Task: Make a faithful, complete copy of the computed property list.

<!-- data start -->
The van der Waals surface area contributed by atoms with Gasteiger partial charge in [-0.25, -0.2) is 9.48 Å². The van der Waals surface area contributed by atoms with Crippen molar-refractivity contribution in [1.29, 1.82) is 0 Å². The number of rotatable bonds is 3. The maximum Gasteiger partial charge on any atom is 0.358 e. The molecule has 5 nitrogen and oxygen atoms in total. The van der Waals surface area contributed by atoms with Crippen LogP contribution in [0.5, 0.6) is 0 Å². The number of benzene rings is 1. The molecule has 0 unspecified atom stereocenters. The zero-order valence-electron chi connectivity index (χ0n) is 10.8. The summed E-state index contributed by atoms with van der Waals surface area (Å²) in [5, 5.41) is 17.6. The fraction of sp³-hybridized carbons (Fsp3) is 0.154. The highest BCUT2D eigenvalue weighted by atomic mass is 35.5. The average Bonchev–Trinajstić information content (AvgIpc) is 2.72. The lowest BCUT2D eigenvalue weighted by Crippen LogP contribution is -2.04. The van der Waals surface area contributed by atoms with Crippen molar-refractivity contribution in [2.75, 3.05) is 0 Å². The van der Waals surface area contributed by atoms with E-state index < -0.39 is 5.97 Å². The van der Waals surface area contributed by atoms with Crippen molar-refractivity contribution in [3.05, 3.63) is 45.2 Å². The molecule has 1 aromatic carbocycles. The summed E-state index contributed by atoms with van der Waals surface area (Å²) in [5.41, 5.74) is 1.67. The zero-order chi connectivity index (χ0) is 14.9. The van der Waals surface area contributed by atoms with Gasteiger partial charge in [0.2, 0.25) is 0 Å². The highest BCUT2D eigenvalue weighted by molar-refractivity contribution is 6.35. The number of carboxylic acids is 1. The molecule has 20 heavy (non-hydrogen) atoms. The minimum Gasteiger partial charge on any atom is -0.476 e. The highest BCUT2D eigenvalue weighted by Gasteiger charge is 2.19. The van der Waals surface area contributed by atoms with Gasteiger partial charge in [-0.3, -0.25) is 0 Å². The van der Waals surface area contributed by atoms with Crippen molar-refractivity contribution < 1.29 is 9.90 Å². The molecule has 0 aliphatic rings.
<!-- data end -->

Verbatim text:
The van der Waals surface area contributed by atoms with Gasteiger partial charge in [-0.25, -0.2) is 9.48 Å². The van der Waals surface area contributed by atoms with Crippen molar-refractivity contribution in [1.29, 1.82) is 0 Å². The number of rotatable bonds is 3. The maximum Gasteiger partial charge on any atom is 0.358 e. The molecule has 5 nitrogen and oxygen atoms in total. The van der Waals surface area contributed by atoms with Crippen LogP contribution in [0.5, 0.6) is 0 Å². The number of benzene rings is 1. The molecule has 0 unspecified atom stereocenters. The zero-order valence-electron chi connectivity index (χ0n) is 10.8. The summed E-state index contributed by atoms with van der Waals surface area (Å²) in [5, 5.41) is 17.6. The fraction of sp³-hybridized carbons (Fsp3) is 0.154. The highest BCUT2D eigenvalue weighted by atomic mass is 35.5. The average Bonchev–Trinajstić information content (AvgIpc) is 2.72. The lowest BCUT2D eigenvalue weighted by Crippen LogP contribution is -2.04. The van der Waals surface area contributed by atoms with Crippen molar-refractivity contribution in [2.75, 3.05) is 0 Å². The van der Waals surface area contributed by atoms with E-state index < -0.39 is 5.97 Å². The van der Waals surface area contributed by atoms with Crippen molar-refractivity contribution in [3.05, 3.63) is 45.2 Å². The molecule has 1 aromatic carbocycles. The summed E-state index contributed by atoms with van der Waals surface area (Å²) in [5.41, 5.74) is 1.67. The zero-order chi connectivity index (χ0) is 14.9. The van der Waals surface area contributed by atoms with Gasteiger partial charge in [0.2, 0.25) is 0 Å². The highest BCUT2D eigenvalue weighted by molar-refractivity contribution is 6.35. The number of carboxylic acids is 1. The molecule has 20 heavy (non-hydrogen) atoms. The minimum Gasteiger partial charge on any atom is -0.476 e. The highest BCUT2D eigenvalue weighted by Gasteiger charge is 2.19. The van der Waals surface area contributed by atoms with Gasteiger partial charge in [-0.3, -0.25) is 0 Å². The van der Waals surface area contributed by atoms with Crippen molar-refractivity contribution < 1.29 is 9.90 Å². The molecule has 0 aliphatic rings.